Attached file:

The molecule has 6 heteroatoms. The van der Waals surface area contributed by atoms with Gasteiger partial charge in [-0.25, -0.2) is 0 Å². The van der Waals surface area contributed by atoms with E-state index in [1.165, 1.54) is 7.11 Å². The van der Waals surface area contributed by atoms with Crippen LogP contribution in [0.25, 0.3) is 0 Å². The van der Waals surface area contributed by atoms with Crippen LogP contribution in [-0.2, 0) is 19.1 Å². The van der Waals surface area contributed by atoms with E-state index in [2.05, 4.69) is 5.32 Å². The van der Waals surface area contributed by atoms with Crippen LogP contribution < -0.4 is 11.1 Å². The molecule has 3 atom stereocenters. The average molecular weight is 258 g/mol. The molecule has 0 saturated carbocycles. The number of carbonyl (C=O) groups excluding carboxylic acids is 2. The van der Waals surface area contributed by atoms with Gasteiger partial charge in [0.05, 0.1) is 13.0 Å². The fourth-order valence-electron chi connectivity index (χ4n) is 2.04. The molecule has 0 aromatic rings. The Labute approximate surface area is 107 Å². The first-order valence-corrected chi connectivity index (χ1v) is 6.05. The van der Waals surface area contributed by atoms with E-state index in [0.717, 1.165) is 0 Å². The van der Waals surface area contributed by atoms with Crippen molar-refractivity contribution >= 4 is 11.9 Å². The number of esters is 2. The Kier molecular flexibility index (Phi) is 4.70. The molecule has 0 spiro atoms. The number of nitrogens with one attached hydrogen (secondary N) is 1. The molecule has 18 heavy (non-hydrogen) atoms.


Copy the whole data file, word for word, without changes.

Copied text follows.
The molecule has 6 heteroatoms. The van der Waals surface area contributed by atoms with Gasteiger partial charge in [-0.25, -0.2) is 0 Å². The van der Waals surface area contributed by atoms with E-state index in [1.165, 1.54) is 7.11 Å². The van der Waals surface area contributed by atoms with Crippen LogP contribution in [0.25, 0.3) is 0 Å². The van der Waals surface area contributed by atoms with Crippen LogP contribution in [-0.2, 0) is 19.1 Å². The van der Waals surface area contributed by atoms with E-state index in [2.05, 4.69) is 5.32 Å². The van der Waals surface area contributed by atoms with Crippen LogP contribution < -0.4 is 11.1 Å². The molecule has 3 atom stereocenters. The average molecular weight is 258 g/mol. The molecule has 0 saturated carbocycles. The number of carbonyl (C=O) groups excluding carboxylic acids is 2. The van der Waals surface area contributed by atoms with Gasteiger partial charge in [0.05, 0.1) is 13.0 Å². The fourth-order valence-electron chi connectivity index (χ4n) is 2.04. The molecule has 0 aromatic rings. The Labute approximate surface area is 107 Å². The first-order valence-corrected chi connectivity index (χ1v) is 6.05. The van der Waals surface area contributed by atoms with E-state index in [0.717, 1.165) is 0 Å². The van der Waals surface area contributed by atoms with Crippen molar-refractivity contribution >= 4 is 11.9 Å². The number of esters is 2. The Kier molecular flexibility index (Phi) is 4.70. The molecule has 0 spiro atoms. The number of nitrogens with one attached hydrogen (secondary N) is 1. The molecule has 18 heavy (non-hydrogen) atoms.